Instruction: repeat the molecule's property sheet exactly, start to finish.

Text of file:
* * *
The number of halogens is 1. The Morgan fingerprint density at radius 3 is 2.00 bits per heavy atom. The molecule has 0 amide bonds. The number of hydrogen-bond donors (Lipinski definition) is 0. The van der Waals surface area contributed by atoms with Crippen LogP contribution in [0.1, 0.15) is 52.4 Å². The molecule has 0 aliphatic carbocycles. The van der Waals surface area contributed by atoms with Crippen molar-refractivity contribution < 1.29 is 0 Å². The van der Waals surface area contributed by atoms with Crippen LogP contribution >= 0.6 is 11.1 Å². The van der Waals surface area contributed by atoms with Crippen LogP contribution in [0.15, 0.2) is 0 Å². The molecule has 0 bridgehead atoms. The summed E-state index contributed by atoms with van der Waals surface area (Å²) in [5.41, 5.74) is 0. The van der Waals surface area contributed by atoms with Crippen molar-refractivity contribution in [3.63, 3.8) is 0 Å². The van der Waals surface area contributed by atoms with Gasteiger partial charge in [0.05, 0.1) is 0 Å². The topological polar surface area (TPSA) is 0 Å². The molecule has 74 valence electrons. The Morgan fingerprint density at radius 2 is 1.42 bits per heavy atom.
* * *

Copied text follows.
The number of halogens is 1. The Morgan fingerprint density at radius 3 is 2.00 bits per heavy atom. The molecule has 0 amide bonds. The number of hydrogen-bond donors (Lipinski definition) is 0. The van der Waals surface area contributed by atoms with Crippen LogP contribution in [0.1, 0.15) is 52.4 Å². The molecule has 0 aliphatic carbocycles. The van der Waals surface area contributed by atoms with Crippen molar-refractivity contribution < 1.29 is 0 Å². The van der Waals surface area contributed by atoms with Crippen LogP contribution >= 0.6 is 11.1 Å². The van der Waals surface area contributed by atoms with Crippen LogP contribution in [0.15, 0.2) is 0 Å². The molecule has 0 bridgehead atoms. The summed E-state index contributed by atoms with van der Waals surface area (Å²) in [5.41, 5.74) is 0. The van der Waals surface area contributed by atoms with Crippen molar-refractivity contribution in [3.63, 3.8) is 0 Å². The van der Waals surface area contributed by atoms with Gasteiger partial charge in [0.05, 0.1) is 0 Å². The topological polar surface area (TPSA) is 0 Å². The molecule has 74 valence electrons. The Morgan fingerprint density at radius 2 is 1.42 bits per heavy atom.